51 organizations certified as ‘Democratic Workplaces’

WorldBlu, a company that helps organizations embrace workplace democracy, has certified 51 organizations as ‘democratic workplaces’ for 2013.

The 51 organizations are based in a number of countries, including the US, Canada, Mexico, the UK, Netherlands, Denmark, Malaysia, Haiti, New Zealand and Singapore.

Companies that have been certified by WorldBlu as democratic include Zappos.com, Menlo Innovations, New Belgium Brewery, DaVita, Groupon Malaysia and The WD-40 Company.

WorldBlu Founder and CEO Traci Fenton said, “People would rather work in freedom-centered rather than fear-based organizations.”

View the complete WorldBlu List of Most Democratic Workplaces™ 2013 and their unique democratic practices here — http://www.worldblu.com/awardee-profiles/2013.php.


Yahoo CEO Marissa Mayer bans telecommuting

Despite the increasingly popular trend of working from home and flexible work schedules, Yahoo CEO Marissa Mayer has taken her company a step back towards a rigid and inflexible work environment by banning telecommuting.

Yahoo human resources chief Jackie Reses wrote in a memo that “We need to be working side-by-side,” explaining about the importance of “decisions and insights” that can arise from impromptu meetings.

While we certainly don’t disagree with this, we think that employees should be treated like responsible adults and should be given the discretion to decide for themselves the optimal amount of time they should be physically spending at their office.

According to Mercury News, “Others said they saw hypocrisy by Mayer, who is both a new mother and a wealthy CEO — and who reportedly used her own funds to install a nursery next to her office, according to All Things D, which noted that other employees don’t have that option.”


2012 International Summit of Cooperatives in Quebec City

The 2012 International Summit of Cooperatives will take place on October 8 to 11 in Quebec City, Canada.

The summit will be focusing on cooperative-specific economic and financial issues such as the performance and evolution of the cooperative business model, the role of cooperatives in the global economy, and the global socio-political influence of cooperatives.

According to the International Co-operative Alliance, which is hosting the event, cooperatives employ over 100 million people and provide a source of income for half the world’s population.

The 300 largest cooperatives generate revenues of $1.6 trillion, which is equivalent to the world’s ninth largest economy.


The Equal Dignity Organization

Researcher Rune Kvist Olsen has submitted another research paper in which he introduces “The Equal Dignity Organizational Concept.”

The research paper can be accessed here.


Tom Sutcliffe on pro-democracy uprisings in the workplace

Tom Sutcliffe, a columnist at The Independent, makes an interesting comparison between the dictatorial conditions that people in the Middle East are currently protesting and the similar atmosphere which we westerners willingly work under work each day.

Sutcliffe mentions that “it seems odd that people will endure, within the framework of a firm or an institution, a degree of subjection and speechlessness that would strike them as insufferable at the level of citizenship.”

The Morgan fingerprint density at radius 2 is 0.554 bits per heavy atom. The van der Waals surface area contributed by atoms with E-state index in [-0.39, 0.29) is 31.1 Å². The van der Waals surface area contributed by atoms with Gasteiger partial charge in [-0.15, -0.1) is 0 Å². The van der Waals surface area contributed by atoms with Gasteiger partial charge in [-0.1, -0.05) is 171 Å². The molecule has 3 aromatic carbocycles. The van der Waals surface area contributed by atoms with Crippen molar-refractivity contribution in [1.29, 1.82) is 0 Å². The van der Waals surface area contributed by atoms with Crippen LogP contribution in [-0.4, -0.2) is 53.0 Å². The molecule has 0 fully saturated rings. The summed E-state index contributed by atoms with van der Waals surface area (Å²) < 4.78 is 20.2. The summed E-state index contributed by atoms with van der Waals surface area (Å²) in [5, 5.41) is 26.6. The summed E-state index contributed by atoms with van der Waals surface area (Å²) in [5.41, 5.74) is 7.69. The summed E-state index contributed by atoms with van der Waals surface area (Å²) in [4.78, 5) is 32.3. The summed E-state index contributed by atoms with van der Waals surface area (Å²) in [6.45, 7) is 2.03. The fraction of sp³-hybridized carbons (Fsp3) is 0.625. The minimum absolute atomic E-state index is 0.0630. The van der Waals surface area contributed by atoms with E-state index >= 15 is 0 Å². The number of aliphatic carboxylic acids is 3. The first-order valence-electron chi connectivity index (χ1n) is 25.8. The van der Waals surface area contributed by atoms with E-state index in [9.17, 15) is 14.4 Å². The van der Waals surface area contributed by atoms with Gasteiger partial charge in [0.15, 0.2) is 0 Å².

He concludes by hinting that “office tyrannies” might end up becoming the target of mass uprisings not unlike those that we have been witnessing in the Middle East.

Read the entire column at The Independent


Zynga CEO Mark Pincus on “making everyone the CEO of something”

In an interview with Fast Company, Mark Pincus discussed the meaning of his philosophy of “making everyone the CEO of something.”  Pincus is founder and CEO of Zynga, a popular online gaming company whose products include FarmVille and Mafia Wars.

Here is how the Zynga CEO explained his “making everyone the CEO of something” democratic management philosophy:

When I entered the workforce, I was frustrated. When you’re starting your career, somebody else is “The Man” or “The Woman.” They go into a room and make the decision, not you. You don’t feel empowered. I wanted to break through that. I wanted to push the ownership and decision making to the people who were closest to the features, problems, and opportunities and empower them to go for it, to take risks and make mistakes.

Not everybody has a lot of real management training. One way to get around strong or weak managers is clear lines of ownership. If you have clear goals and people know they own them, it makes up for a lot. No one likes to be given a list of tasks. You want to know what hill you’re supposed to take and the fun is figuring out how.


Apple falters because of Steve Jobs top-down management style

Apple Inc. has been receiving a lot of negative publicity about the iPhone 4’s antenna reception problems following the device’s launch on June 24.

In a surprising development, the Wall Street Journal reported that “Apple engineers were aware of the risks associated with the new antenna design as early as a year ago, but Chief Executive Steve Jobs liked the design so much that Apple went ahead with its development, said another person familiar with the matter.”

Steve Jobs has been described as a cruel and manipulative manager who, as Forbes reported, “periodically reduces subordinates to tears, and fires employees in angry tantrums,” and Apple is known for its top-down, hierarchical structure.

It’s hard to imagine problems like this, which were previously known within the organization but not solved because employees feared or were intimidated by the CEO, occurring at decentralized, democratically-run companies.


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